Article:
Anyone expecting a third quarter turnaround in Verizon’s mobile fortunes likely wasn’t happy with CEO Hans Vestberg’s recent admission that the carrier expects to lose phone customers again in Q3.
Impact: For those counting, that means Verizon will have lost wireless retail postpaid phone customers in all three quarters so far in 2022 after losing 292,000 subscribers in Q1 and another 215,000 in Q2. A third straight quarter of consumer mobile phone subscriber losses, which is a first for the company, won’t help Vestberg’s fortunes as the CEO appears increasingly embattled as he tries to turn things around. While Verizon has had significant success with its 5G-powered fixed wireless access service as an alternative to traditional wireline broadband and now claims 700,000 5G FWA customers across both consumer and business, the mobile side of Verizon’s wireless house has struggled mightily of late at a time when rivals AT&T and T-Mobile have been able to post significant postpaid subscriber gains.
On the plus side, Vestberg said the mobile losses would lessen in the third quarter, with a chance the company could get back to positive growth with its Q4 results. Vestberg continues to stand by what he called the company’s “turnaround strategy” and touted Verizon’s position in the market, its ability to compete, the ongoing C-band deployment (Verizon has more of the coveted 5G spectrum than anyone), and the launch of new mobile plan options as ways it will win back customers and hold onto the loyalties of existing subscribers.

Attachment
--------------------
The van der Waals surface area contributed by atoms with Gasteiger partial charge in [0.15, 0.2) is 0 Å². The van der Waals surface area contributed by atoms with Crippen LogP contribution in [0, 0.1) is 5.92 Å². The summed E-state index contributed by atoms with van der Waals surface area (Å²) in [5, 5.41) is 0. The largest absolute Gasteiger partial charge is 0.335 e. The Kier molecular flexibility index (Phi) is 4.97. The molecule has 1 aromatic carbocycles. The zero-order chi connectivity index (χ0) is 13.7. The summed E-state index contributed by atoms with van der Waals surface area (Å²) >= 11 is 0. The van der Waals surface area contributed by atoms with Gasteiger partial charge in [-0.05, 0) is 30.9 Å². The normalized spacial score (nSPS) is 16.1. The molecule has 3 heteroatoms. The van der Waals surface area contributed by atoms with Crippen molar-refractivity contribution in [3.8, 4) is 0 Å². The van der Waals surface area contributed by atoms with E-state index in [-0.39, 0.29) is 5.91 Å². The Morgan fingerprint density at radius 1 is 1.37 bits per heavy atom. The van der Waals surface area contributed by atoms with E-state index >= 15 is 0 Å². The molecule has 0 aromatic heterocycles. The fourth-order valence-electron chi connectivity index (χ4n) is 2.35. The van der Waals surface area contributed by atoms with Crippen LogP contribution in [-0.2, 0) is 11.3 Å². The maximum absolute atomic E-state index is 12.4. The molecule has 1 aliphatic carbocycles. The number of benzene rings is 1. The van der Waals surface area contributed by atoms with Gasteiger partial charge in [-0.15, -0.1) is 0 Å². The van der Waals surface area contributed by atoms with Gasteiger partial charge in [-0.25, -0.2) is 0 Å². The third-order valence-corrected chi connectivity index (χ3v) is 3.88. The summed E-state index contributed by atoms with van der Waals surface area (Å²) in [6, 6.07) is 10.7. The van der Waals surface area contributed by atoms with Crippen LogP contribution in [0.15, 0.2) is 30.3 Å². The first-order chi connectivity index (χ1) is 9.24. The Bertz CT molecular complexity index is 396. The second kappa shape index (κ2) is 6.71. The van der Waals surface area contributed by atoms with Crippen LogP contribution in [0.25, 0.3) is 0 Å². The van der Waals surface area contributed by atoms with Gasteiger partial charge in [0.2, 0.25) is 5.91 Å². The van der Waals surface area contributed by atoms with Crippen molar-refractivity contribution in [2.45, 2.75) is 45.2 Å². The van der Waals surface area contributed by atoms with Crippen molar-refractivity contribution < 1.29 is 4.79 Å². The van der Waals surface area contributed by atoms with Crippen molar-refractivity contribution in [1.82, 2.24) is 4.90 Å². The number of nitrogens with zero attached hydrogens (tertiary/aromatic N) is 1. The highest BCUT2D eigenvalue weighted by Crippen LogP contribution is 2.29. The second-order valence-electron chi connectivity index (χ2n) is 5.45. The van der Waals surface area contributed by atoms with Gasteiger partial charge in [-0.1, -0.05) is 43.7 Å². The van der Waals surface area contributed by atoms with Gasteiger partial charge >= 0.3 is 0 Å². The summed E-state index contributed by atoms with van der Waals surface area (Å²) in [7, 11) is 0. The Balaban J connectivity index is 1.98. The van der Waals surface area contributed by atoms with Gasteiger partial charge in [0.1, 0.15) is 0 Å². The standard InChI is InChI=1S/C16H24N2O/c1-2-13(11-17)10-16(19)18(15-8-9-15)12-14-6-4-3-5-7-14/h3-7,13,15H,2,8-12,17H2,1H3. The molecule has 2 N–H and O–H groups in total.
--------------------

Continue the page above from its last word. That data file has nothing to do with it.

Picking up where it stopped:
For instance, in areas where Verizon has already deployed C-band spectrum, Vestberg says the company is seeing a “much higher step-up ratio in those markets,” as customers shift to more expensive unlimited plans to access the faster speeds associated with Verizon’s 5G plans. The expectation is that this will help Verizon drive more revenue growth.
As for those new mobile plans, Vestberg has high hopes for the success of both Verizon’s relatively new Welcome Unlimited offering and its more recent Verizon One Unlimited for iPhone premium plan. While the Welcome Unlimited option targets entry-level customers and those new to Verizon with a $65/mo price point, the $90/mo One Unlimited plan aims to retain and attract customers looking for a more premium plan option, complete with the bells and whistles of the Apple One service. Both are part of what Vestberg described as Verizon’s strategy to address each market segment individually in order to give customers the best options for service. While that plan may be working – Vestberg said Verizon is seeing more traffic in its retail stores – any improvement likely won’t be fully reflected in the Q3 results. The hope is that eventually both plans will help Verizon reduce its churn, which increased over the summer after price increases to some existing plans.
Whether Vestberg’s commitment to the company’s extensive 5G buildout and “turnaround” strategy pays off remains to be seen, but if Verizon keeps losing mobile subscribers any turnaround could come too late to save his job.